To file a national phase entry through the Patent Cooperation Treaty, a country must be a member of the treaty. Currently there are 144 member countries. These countries are listed in the PCT Applicant’s Guide, available through the World Intellectual Property Organization (WIPO) at www.wipo.int. Suffice it to say that most, if not all, of the major industrialized nations are members of the treaty. Each country has its own patent laws and procedures to follow. While discussing each country would be impractical in this column, some of the key points of filing in a few of the major countries are in order.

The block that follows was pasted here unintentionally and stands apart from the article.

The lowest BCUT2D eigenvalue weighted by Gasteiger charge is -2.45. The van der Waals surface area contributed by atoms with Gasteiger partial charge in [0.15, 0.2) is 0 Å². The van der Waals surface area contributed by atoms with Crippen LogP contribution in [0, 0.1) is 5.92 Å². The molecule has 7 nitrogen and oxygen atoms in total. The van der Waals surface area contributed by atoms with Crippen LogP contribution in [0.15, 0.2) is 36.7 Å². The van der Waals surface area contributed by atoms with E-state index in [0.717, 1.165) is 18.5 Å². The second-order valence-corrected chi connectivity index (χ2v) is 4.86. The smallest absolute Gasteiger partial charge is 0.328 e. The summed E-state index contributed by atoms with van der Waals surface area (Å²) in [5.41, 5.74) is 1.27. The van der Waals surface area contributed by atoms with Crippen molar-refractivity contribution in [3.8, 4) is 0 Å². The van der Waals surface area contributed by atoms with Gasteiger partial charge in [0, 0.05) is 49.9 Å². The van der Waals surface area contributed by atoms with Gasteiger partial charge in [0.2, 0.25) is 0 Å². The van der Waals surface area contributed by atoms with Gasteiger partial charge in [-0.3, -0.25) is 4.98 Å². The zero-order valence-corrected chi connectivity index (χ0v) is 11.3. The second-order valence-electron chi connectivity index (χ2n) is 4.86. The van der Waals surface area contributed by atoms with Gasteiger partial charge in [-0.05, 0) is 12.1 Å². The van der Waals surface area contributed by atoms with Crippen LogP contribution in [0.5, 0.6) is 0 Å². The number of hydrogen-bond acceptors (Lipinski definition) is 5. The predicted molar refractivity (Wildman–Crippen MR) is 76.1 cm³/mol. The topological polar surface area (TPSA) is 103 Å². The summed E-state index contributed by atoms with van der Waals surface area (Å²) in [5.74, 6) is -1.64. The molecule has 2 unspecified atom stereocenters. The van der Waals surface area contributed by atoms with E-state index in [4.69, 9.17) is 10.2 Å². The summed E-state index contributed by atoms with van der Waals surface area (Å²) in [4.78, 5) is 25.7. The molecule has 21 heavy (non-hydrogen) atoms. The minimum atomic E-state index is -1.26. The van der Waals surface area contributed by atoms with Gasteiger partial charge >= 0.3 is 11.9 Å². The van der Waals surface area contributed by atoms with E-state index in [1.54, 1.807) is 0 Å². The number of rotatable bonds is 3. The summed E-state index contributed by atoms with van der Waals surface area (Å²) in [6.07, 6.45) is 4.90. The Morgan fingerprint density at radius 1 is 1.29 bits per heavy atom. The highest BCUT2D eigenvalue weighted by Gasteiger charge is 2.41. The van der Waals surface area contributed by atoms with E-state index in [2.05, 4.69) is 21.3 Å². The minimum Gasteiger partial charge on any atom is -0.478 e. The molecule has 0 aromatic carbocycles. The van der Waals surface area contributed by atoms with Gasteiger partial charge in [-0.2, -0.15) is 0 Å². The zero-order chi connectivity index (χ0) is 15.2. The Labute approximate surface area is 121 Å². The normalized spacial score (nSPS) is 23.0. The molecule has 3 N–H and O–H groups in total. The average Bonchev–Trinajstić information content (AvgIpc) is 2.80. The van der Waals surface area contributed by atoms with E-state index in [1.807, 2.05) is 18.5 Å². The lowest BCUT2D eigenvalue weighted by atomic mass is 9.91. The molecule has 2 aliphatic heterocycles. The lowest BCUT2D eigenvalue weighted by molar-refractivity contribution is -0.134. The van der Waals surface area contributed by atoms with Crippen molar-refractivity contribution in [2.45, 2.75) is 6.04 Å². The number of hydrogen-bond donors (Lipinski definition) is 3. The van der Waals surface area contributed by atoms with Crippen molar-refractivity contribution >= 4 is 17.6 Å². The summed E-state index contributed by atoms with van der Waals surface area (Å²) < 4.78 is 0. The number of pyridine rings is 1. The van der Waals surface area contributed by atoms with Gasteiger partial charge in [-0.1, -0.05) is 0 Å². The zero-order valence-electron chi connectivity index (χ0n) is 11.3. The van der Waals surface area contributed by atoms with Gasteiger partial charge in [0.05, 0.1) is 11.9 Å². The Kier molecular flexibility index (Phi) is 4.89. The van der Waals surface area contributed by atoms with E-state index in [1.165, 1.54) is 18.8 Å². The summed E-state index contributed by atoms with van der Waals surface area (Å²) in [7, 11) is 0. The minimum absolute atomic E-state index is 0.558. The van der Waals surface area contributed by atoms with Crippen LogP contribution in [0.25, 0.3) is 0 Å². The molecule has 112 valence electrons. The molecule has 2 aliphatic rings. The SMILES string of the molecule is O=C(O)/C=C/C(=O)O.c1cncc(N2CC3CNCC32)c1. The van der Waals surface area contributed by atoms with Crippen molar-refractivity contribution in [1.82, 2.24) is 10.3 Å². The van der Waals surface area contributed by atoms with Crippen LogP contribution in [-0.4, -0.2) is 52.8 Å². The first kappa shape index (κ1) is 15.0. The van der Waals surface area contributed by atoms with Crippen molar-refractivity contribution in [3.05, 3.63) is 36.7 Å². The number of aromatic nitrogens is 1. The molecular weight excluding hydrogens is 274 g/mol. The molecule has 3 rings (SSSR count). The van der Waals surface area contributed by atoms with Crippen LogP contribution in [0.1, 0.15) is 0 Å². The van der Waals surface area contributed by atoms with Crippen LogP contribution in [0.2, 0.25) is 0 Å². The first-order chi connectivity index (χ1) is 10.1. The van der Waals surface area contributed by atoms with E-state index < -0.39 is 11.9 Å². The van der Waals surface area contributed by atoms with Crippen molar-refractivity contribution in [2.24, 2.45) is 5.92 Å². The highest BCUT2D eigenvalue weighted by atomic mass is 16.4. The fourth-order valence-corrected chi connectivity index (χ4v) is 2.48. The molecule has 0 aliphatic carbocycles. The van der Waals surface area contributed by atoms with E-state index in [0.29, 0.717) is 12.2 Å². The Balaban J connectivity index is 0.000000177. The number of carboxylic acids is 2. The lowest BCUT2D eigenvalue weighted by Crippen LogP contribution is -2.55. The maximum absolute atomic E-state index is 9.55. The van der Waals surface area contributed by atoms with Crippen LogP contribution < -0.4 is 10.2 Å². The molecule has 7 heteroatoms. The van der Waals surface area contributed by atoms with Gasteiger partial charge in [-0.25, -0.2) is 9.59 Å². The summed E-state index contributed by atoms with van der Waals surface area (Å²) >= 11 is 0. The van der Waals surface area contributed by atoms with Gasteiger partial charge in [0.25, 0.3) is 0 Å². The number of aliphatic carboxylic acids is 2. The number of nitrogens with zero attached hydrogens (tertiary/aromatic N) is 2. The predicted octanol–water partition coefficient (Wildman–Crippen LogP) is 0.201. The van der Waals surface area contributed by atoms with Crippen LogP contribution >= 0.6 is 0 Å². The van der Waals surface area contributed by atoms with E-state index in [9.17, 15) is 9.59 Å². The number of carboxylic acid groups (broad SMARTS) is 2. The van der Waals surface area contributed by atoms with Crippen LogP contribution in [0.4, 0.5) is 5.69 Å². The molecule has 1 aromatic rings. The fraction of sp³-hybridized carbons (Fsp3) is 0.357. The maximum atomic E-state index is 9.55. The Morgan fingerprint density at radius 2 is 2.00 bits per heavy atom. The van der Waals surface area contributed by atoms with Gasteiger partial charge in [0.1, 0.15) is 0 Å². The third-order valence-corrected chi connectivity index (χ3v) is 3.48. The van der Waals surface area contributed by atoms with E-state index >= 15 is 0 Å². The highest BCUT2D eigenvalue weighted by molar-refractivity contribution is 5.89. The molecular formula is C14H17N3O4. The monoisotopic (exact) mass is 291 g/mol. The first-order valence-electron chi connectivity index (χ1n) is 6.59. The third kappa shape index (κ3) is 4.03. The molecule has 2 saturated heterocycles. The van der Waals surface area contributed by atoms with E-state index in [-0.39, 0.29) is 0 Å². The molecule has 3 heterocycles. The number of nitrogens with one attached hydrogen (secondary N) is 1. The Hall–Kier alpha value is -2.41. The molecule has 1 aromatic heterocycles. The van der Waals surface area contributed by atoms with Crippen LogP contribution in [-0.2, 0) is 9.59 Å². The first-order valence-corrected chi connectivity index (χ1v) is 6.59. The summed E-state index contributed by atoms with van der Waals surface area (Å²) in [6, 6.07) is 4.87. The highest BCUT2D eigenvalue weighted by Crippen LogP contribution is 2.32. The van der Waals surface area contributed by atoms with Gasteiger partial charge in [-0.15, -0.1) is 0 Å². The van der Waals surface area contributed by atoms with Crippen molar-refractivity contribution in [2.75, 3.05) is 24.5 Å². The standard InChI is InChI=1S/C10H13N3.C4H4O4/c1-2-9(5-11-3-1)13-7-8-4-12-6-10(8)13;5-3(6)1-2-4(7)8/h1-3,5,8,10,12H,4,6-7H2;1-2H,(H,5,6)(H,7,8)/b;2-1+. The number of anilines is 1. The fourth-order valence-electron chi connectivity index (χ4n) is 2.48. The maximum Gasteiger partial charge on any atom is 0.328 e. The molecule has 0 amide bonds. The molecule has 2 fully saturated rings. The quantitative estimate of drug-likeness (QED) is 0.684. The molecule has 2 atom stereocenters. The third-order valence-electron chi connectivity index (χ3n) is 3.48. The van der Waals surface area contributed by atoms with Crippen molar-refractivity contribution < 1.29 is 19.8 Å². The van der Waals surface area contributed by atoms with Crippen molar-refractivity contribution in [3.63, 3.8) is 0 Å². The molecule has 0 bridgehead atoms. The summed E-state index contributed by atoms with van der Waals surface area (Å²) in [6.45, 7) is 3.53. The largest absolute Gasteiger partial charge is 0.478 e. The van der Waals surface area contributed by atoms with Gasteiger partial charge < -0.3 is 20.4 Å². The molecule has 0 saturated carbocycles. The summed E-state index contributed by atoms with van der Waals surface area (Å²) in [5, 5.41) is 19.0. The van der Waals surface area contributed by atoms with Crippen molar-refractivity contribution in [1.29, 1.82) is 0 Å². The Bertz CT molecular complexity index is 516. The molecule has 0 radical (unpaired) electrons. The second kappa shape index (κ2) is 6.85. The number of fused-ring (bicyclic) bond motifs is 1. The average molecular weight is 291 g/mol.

Europe is considered a “region,” and not a country. Accordingly, a filing in Europe through the European Patent Office (EPO) proceeds differently than filings in individual countries. The European Patent Office, headquartered in Munich, Germany, began in 1977 and is regulated by a treaty known as the European Patent Convention. The EPO is not part of the European Union, but is instead a separate organization. There are currently 38 member states in the European Patent Organisation. Also, there are several Extension States that must be designated at filing (for a fee) that will recognize European Patents upon request. Currently, those states are Bosnia and Herzegovina, and Montenegro. To file a national phase entry in Europe, one has 31 months from the first priority date (instead of 30), to make the deadline. There is an excess claims fee for claims that exceed 15, and it is common to amend claims at filing to avoid these fees. The Applicant must designate the countries to which patent protection is sought and pay a fee. Applications may be filed in English as well as French or German, and are prosecuted in the language of filing. A request for examination must be filed in order for the application to be examined. Examination typically involves Official Communications and Objections. Rejections can be taken to oral proceedings and finally to an appeal at the Board of Appeals. The decision of the Board of Appeals in Europe is final; there is no court of law to review its decision like in the U.S. Once an application has made it through prosecution, allowed by the Examiner, and granted as a European Patent, the Applicant must file translations in the designated countries within a specified time period or the invention enters the public domain in that country. It should also be noted that a European Patent is subject to the possibility of a third party opposition for nine months after patent grant. Additionally, an annual maintenance fee (an annuity) is required to be paid each year, whether the patent has been granted or not.